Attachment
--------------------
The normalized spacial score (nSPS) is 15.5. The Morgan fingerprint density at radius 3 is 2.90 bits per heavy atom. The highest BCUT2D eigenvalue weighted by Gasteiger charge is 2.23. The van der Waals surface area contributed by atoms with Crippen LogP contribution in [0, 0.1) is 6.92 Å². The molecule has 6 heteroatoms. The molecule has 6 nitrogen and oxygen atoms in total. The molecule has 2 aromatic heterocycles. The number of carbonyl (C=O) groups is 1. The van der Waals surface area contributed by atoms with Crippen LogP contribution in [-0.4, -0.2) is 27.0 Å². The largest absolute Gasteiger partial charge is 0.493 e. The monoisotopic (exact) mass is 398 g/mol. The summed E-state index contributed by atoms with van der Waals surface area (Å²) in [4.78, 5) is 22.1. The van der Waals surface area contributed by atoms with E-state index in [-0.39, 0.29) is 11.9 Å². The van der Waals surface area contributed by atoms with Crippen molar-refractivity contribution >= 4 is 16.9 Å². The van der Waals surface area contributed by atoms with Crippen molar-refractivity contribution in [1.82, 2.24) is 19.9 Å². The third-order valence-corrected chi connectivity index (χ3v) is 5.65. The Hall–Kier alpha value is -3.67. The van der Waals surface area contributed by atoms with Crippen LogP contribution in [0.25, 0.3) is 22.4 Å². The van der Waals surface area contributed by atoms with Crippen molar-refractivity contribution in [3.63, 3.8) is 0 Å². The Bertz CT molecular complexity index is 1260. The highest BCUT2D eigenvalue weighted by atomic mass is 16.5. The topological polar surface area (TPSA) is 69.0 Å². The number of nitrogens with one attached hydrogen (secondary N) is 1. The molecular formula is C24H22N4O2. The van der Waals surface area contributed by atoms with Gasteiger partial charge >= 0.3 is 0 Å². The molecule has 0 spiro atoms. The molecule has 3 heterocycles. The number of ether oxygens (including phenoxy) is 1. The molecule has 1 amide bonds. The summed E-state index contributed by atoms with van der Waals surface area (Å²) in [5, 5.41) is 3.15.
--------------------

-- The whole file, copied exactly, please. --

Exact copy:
The normalized spacial score (nSPS) is 15.5. The Morgan fingerprint density at radius 3 is 2.90 bits per heavy atom. The highest BCUT2D eigenvalue weighted by Gasteiger charge is 2.23. The van der Waals surface area contributed by atoms with Crippen LogP contribution in [0, 0.1) is 6.92 Å². The molecule has 6 heteroatoms. The molecule has 6 nitrogen and oxygen atoms in total. The molecule has 2 aromatic heterocycles. The number of carbonyl (C=O) groups is 1. The van der Waals surface area contributed by atoms with Crippen LogP contribution in [-0.4, -0.2) is 27.0 Å². The largest absolute Gasteiger partial charge is 0.493 e. The monoisotopic (exact) mass is 398 g/mol. The summed E-state index contributed by atoms with van der Waals surface area (Å²) in [4.78, 5) is 22.1. The van der Waals surface area contributed by atoms with E-state index in [-0.39, 0.29) is 11.9 Å². The van der Waals surface area contributed by atoms with Crippen molar-refractivity contribution >= 4 is 16.9 Å². The van der Waals surface area contributed by atoms with Crippen molar-refractivity contribution in [1.82, 2.24) is 19.9 Å². The third-order valence-corrected chi connectivity index (χ3v) is 5.65. The Hall–Kier alpha value is -3.67. The van der Waals surface area contributed by atoms with Crippen LogP contribution in [0.25, 0.3) is 22.4 Å². The van der Waals surface area contributed by atoms with Crippen molar-refractivity contribution in [3.63, 3.8) is 0 Å². The Bertz CT molecular complexity index is 1260. The highest BCUT2D eigenvalue weighted by atomic mass is 16.5. The topological polar surface area (TPSA) is 69.0 Å². The number of nitrogens with one attached hydrogen (secondary N) is 1. The molecular formula is C24H22N4O2. The van der Waals surface area contributed by atoms with Gasteiger partial charge >= 0.3 is 0 Å². The molecule has 0 spiro atoms. The molecule has 3 heterocycles. The number of ether oxygens (including phenoxy) is 1. The molecule has 1 amide bonds. The summed E-state index contributed by atoms with van der Waals surface area (Å²) in [5, 5.41) is 3.15.